December 12, 2013
Gay rights activists attend a protest meeting after the top Indian court ruled that a colonial-era law criminalizing homosexuality will remain in effect in India. (AP Photo/Saurabh Das)
Gay rights activists attend a protest meeting after the top Indian court ruled that a colonial-era law criminalizing homosexuality will remain in effect in India. (AP Photo/Saurabh Das)

In 2009, when a lower court ruled against a law banning homosexuality, it was a moment of pride, of triumph, of resilience for Indians around the world. Stories of gay pride parades, coming out stories and even positive depictions in pop culture were booming.

Four years later, that groundbreaking ruling was shattered. India’s Supreme Court reinstated the colonial-era law making homosexuality a crime. The law calls for a ten year prison sentence for “whoever voluntarily has carnal intercourse against the order of nature with any man, woman or animal.”

For the world’s largest democracy, this is a huge failure. After India’s once-hailed and extraordinary rise as a global and economic force, this one decision proves to be a major setback, and one that may be difficult to recover from. If there are major global movements to boycott Russia over its gay rights, what will happen with India?

Here are some major takeaways:

1. The supreme court undercuts lower courts’ power.

India’s highest court ruled that courts shouldn’t overturn such laws, and that they should be enacted in Parliament. As of now, it’s safe to assume Parliament will not be passing a law protecting homosexuals. Especially because…

2. The right-wing party is slowly taking control.

BJP, India’s conservative party has been gaining seats and momentum. This party is so far removed from any sort of equal protection– their candidate for prime minister is even banned from the U.S. for his role in the reported massacres of at least a thousand of Muslims in 2002. Foreign Policy said the candidate, Narendra Modi, has a “disturbing track record of intolerance.”

3. India-U.S. relations.

Relations with India under President Obama and President Bush were positive. How would this ruling affect the relationship between the largest and the strongest democracies in the world? Such laws are often overlooked with other allies (gay acts can result in a death penalty in Saudi Arabia). But when international pressure grows, especially in a democracy, it may be something the U.S. cannot avoid addressing.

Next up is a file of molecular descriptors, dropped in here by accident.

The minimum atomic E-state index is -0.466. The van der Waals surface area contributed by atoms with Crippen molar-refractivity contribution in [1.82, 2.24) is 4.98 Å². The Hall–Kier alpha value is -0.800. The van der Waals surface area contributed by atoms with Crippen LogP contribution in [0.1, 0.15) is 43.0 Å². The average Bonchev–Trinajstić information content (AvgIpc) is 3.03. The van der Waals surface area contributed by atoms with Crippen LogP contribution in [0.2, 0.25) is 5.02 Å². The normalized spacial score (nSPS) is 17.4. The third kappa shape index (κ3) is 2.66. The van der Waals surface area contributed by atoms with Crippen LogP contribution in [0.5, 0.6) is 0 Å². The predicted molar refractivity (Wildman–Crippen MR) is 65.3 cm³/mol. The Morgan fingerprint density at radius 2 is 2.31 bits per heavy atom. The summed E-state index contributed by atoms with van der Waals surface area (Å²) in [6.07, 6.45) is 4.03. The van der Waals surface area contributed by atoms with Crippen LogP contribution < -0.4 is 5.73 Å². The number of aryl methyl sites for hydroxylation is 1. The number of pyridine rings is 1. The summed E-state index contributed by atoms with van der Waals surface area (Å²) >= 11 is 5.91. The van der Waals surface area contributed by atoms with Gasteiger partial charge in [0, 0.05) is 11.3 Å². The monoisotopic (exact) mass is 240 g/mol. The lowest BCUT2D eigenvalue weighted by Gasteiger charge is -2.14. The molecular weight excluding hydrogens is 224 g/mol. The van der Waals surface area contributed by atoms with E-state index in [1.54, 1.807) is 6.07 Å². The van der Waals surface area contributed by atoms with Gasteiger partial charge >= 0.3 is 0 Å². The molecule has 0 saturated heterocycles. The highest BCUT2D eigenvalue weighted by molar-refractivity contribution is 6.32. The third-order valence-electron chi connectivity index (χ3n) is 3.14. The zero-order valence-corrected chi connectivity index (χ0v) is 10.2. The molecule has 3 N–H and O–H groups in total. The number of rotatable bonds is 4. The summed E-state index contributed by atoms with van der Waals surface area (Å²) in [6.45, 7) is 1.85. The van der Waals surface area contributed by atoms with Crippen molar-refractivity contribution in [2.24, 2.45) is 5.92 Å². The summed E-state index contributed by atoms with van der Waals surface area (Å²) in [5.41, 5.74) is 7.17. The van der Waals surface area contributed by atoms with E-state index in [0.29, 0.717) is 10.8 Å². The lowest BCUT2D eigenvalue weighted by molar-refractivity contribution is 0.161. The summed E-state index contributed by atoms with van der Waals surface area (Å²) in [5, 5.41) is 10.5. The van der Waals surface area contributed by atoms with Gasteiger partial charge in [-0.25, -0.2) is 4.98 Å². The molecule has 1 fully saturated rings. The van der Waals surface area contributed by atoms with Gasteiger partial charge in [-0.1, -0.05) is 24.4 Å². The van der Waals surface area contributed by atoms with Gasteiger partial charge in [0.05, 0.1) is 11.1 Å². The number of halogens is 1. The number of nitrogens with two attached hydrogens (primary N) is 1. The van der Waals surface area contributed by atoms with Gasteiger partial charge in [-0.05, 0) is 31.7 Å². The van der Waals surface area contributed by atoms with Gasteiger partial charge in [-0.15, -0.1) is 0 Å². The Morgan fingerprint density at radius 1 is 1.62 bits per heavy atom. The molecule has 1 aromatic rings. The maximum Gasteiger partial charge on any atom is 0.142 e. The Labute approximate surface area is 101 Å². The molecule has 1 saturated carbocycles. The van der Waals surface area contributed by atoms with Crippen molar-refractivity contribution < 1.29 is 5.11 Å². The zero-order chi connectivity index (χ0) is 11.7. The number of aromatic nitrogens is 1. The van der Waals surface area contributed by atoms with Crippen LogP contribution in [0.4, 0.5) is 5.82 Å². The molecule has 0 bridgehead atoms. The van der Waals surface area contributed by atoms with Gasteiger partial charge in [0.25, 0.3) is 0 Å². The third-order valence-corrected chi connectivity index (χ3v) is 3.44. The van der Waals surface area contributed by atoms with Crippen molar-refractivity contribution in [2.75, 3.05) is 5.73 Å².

4. Hiding a rich part of India’s rich history.

A minority group of transgenders, known as hijras, are  ingrained in the country’s culture and help celebrate major moments in peoples lives, especially the birth of children. In 2009, they were granted the right to register to vote as “others.” This creates yet another uphill battle for the community.

5. Making it harder to fight AIDS

It’s a huge epidemic in India, and pushing gays back in the closet will cause a huge toll in attempts to educate and fight the disease. Those in need will be less likely to seek the medical attention they need.

6. The effect on violence

Reports of rapes in India made headlines over the past year. Making acts of gay sex a criminal offense will lead to bullying, blackmailing, and a real detriment to a growing urban population.

Maybe this will be the moment that would change everything for gay rights in India. Maybe it would spark a national and international movement to overturn such a regressive law, and this decision will only fuel a new generation of people ready to push the boundaries on gay rights. But after a surge of positivity, India has been going through a downturn, with news of gang rapes and a weakening economy dominating the news. Gone are the days of stories of a thriving India.

Swati Sharma is a digital editor for World and National Security and previously worked at the Boston Globe.